Prevention of Jewish Genetic Diseases
You can make a difference.
Healthcare providers can help prevent Jewish genetic diseases. Talk to young-adult patients with any Jewish heritage, and encourage them to be screened for preventable Jewish genetic diseases. It is affordable, accessible, and virtual.
In collaboration with genomic labs, healthcare providers can order testing for their patients. The path is simple to prevent Jewish genetic diseases; for additional information about ordering counseling and screenings, medical providers can reach out to preventJGD@jefferson.edu or 1.800.346.7834.
If a patient has ANY Jewish ancestry, they should be screened for preventable Jewish genetic diseases. Medical providers should encourage patients who meet, any of the following criteria, to be tested for Jewish genetic diseases.
- Are Jewish, have a Jewish parent, grandparent, or any Jewish ancestry
- Are the Jewish member of an interfaith or interethnic couple
- Are considering the use of donor eggs, sperm, or the donor is Jewish
- Are considering becoming pregnant
1 in 2 people of Jewish descent is at risk of being a carrier of an inherited Jewish genetic disease
1 in 4 chances that if both parents are carriers for the same gene mutation, their child will be affected by the genetic disease
1 in 100 chances of both parents being a carrier for the same disease
It IS possible for patients who are carriers of these genetic diseases to have their own healthy children through IVF or PGD. Financial assistance to support a couple’s reproductive options is available through community organizations.
Einsetein's Prevention of Jewish Genetic Diseases staff recommends screening for more than 280 diseases in the pan-ethnic panel which includes the extended Jewish panel of 101 Jewish genetic diseases. Because we want to ensure that each patient and couple receive proper education and the most appropriate testing, we require pre-screening counseling. Patients and couples are also offered post-screening counseling.
Patients are offered approved virtual genetic counseling and mobile phlebotomy, or saliva kit which has been in place since 2018. The patient’s medical provider will need to be the ordering provider. Genomic lab representatives work with healthcare providers to complete the appropriate paperwork. The ordering provider acts as a referring provider and does not take on the responsibility of interpreting results. Although the ordering provider will receive a copy of the results when the genetic counselor receives the results, the genetic counselor will review the results with the patient and answer questions or make appropriate referrals. If desired, referrals can be done in consultation with the patient’s personal physician.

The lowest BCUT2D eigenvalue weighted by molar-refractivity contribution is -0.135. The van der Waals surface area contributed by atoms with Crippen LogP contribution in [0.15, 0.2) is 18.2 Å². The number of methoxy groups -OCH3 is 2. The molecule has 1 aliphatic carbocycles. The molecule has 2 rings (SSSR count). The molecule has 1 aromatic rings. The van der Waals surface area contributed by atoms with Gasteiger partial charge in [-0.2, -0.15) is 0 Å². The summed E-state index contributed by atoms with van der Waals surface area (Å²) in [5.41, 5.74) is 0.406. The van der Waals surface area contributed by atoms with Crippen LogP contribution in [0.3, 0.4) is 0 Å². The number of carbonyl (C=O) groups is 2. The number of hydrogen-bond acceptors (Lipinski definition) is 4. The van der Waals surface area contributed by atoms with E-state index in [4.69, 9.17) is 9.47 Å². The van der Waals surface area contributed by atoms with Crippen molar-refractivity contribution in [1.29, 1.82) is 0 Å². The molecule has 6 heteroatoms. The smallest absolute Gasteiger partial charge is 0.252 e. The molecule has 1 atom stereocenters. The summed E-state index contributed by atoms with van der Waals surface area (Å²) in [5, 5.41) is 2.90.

Einstein works with genomic labs and insurance providers to give the patient the best possible price. Genomic lab staff review details about payment plans for balances not covered by insurance. Genetic counselors guide patients and help navigate the process. Finances are not be a barrier to screening, and patients are encouraged to contact EVC staff it they have concerns about their ability to pay for tests.
Patients are encouraged to share their results with their healthcare providers. Depending upon when they were screened, patients who were previously screened for Jewish genetic diseases should be informed that it may be beneficial to learn about new diseases added to the panel before each pregnancy.
Screening is safe, affordable, and accessible.
For more information about partnering with a genominc lab for patient counseling and screening, contact Einstein's staff: 1.800.EINSTEIN | preventJGD@jefferson.edu.